Will Cuomo Save Transit in New York?
Last week, officials with the New York MTA announced a grim projected budget that would cut transit service by 40 percent and layoff more than 9,000 employees.
The announcement of those planned cuts was clearly designed to pressure Congress into approving a new round of stimulus spending to bail transit systems, including the New York MTA, out of a fiscal crisis caused by a sudden and steep drop in ridership during the pandemic.
The threat of long-term damage to the nation's public transit systems is real, even if Congress seems unwilling to act, and transit systems like the MTA might need a backup plan. In the case of the New York MTA, the Democratic governor of the state, with authority over the city's transit system, also seems so far uninspired to deploy the political will at his disposal.
State Senator Jessica Ramos is among the state's elected officials pushing for a state-level solution to the MTA's fiscal crisis, and waiting for Cuomo to get on board, according to an article by Dave Colon.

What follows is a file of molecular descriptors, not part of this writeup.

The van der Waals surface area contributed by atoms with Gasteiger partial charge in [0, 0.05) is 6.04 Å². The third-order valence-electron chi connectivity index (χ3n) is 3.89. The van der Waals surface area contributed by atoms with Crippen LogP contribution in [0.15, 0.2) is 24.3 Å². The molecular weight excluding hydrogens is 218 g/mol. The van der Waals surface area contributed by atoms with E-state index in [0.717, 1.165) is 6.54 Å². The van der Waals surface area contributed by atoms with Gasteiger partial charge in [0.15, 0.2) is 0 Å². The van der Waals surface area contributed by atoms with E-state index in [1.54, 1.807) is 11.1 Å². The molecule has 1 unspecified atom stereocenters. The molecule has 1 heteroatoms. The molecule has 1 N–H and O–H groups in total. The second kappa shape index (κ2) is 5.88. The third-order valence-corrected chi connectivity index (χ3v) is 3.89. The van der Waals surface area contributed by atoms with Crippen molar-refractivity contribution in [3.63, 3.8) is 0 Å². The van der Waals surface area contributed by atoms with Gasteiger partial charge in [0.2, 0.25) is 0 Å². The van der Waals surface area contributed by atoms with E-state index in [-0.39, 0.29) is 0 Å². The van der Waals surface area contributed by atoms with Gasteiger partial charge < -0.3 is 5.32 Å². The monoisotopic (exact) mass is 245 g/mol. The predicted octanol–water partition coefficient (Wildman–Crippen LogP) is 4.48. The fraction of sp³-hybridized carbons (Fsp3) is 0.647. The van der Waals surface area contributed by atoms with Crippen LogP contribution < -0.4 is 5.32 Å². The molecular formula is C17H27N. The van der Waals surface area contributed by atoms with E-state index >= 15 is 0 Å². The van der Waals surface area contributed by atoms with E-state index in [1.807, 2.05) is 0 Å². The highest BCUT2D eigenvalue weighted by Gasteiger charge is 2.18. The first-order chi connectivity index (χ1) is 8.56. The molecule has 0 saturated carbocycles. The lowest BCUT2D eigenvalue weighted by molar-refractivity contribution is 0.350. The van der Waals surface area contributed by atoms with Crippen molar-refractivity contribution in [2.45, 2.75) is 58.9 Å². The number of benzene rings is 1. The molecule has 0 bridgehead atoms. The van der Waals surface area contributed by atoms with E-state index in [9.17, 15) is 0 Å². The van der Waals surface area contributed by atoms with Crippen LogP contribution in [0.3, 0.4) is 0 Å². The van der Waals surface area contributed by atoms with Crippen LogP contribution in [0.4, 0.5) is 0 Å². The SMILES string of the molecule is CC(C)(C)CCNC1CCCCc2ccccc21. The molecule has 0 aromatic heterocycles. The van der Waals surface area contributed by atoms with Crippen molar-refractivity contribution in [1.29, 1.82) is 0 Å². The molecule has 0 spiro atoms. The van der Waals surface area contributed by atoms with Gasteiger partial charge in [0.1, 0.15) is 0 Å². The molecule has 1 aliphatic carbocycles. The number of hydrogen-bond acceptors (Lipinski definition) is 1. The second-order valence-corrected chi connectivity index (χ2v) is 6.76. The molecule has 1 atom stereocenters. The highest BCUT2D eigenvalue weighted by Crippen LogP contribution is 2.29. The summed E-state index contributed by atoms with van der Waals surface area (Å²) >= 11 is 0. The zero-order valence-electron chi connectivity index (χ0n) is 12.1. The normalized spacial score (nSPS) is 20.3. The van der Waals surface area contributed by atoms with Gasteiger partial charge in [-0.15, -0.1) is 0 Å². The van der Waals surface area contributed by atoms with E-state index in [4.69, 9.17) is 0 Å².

"Ramos and her Albany colleagues have spent the pandemic proposing multiple new taxes to help deal with New York State’s yawning four-year deficit, which has hit $63 billion by now," writes Colon. "In addition to Ramos’s proposed mark-to-market tax, which would tax an increase in stocks and bonds held by billionaires in New York, Democrats have proposed a pied-a-terre tax, a stock transfer tax, a sales tax on luxury items like private jets or yachts or a surcharge on non-essential online deliveries."
As of the most recent MTA Board meeting, the transit agency is still without a backup plan for a potential future that does not include Congressional support for the agency's sagging finances.